Now, I only ever work my own designs, unless I’m learning a new technique. However, kits are a fabulous way to learn, and use until you feel more confident, or simply to relax and enjoy the stitching.
Do you have a creative design process? If so what is it? Or do you work intuitively?
Both. I usually make sketches, which include notes about size, threads and stitches. And I also try to label and date these, as I may want to use a design again.
What stimulates your creative process? What inspires and sparks ideas for you?
Definitely other people’s beautiful work inspires me, and that’s why groups like TAST are great. Other inspiration comes from historical embroidery and artworks, fabrics, threads, textures, colour, nature, and more recently, my own life.
Lots of people have trouble starting a project. What makes you start a project? Do you have any tips to get you from blank fabric to stitching?
My trouble is starting too many projects! If I am stuck, I find a doodle cloth valuable – try some of the stitches on some spare fabric, and this usually fires up your creative self (a bit like having a nibble of chocolate, who can stop at one bite?!).
Do you have stall points? If so how do you get past them? Do you have any tips to share about this.
Yes. Sometimes life gets in the way, or sometimes there’s some really repetitive and boring sections. When this happens I try to remind myself that these sections are an important element to juxtapose against the more creative areas. On the rose, there were so many tiny french knots, and the fine stitching was affecting my hands, so I remember doing lots of positive self-talk, and also deciding to do a manageable area each day, and intersperse this with other projects. Having my sketch of the rose pinned in front of my work area also inspired me to continue. It’s also worth checking your technique (perhaps on YouTube), as sometimes there’s a different way to do a stitch that makes a world of difference.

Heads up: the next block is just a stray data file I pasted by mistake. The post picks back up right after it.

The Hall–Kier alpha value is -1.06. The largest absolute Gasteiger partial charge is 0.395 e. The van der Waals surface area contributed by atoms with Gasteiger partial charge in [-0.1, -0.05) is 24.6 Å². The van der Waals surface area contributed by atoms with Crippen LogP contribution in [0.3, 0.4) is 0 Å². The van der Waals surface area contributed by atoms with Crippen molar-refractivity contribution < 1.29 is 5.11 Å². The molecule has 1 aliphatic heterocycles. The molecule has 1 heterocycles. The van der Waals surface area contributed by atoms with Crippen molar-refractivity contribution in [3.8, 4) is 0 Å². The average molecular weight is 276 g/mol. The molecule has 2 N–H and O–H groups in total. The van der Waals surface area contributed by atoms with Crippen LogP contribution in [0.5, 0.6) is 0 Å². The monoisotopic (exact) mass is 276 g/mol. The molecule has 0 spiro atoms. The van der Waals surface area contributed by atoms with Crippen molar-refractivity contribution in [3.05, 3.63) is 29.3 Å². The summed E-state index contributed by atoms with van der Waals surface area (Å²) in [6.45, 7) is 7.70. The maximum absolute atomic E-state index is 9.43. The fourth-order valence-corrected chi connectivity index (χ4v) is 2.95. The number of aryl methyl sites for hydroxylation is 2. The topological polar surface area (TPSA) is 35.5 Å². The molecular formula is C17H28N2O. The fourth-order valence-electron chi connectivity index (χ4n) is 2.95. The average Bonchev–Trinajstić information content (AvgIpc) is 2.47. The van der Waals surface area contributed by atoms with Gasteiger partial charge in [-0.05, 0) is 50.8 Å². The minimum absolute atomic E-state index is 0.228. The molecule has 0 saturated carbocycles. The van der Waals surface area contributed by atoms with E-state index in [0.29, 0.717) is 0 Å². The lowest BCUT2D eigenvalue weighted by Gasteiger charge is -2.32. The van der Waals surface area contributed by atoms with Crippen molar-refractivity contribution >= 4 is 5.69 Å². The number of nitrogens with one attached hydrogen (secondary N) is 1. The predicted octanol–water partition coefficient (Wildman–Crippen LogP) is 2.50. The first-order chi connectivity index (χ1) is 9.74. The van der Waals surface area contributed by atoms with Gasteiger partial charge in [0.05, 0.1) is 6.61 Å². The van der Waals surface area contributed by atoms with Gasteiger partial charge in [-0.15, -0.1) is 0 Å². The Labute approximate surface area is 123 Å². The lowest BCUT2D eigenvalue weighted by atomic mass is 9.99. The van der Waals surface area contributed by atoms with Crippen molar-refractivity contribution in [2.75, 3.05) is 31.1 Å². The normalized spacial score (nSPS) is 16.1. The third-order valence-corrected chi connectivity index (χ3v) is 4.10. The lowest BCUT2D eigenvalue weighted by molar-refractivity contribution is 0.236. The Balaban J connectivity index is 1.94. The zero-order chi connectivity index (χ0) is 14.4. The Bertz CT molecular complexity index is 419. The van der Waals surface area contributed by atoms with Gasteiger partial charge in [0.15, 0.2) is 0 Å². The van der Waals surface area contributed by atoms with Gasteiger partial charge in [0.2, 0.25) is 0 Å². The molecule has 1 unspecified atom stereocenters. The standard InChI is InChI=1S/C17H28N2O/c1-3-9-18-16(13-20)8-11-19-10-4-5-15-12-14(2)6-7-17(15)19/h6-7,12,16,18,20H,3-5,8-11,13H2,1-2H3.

Do you have ‘go to’ stitches. In other words stitches you use frequently that you return to using over and over. If so what are they and why do you think they are so successful for you.
I often use French knot, split st, blanket, and satin stitches, and get infatuated with other stitches for a few months too, till another one comes along.
Do you have a favourite embroidery thread, or something you use all the time? If so what is it?
DMC cotton, usually two strands, or Perlé 8, but I love exploring different threads and fabrics.
Embroidery on gum leaves
Embroidery on balsa wood
What advice would you give to new hands?
Do TAST! It’s great for newbies or old stitchers to practice their stitches, and a great place to ask for help. Take photos – I did lots of work before easy digital photography was invented, gave most of it away, and now I have no record. Don’t be daunted by stitching and styles, give it a go, you will surprise yourself – just take your time. Packaged kits are a great way to learn, as are books, blogs and videos. And use colours, threads and fabrics that really appeal to you, spoil yourself, you deserve it.
Is there anything else you would like to add?
Thanks for the interview Sharon, TAST has really reinvigorated my hand embroidery.
I hope you have enjoyed this interview with with Nell Loops. Don’t forget to visit Artisanloops to see more of her work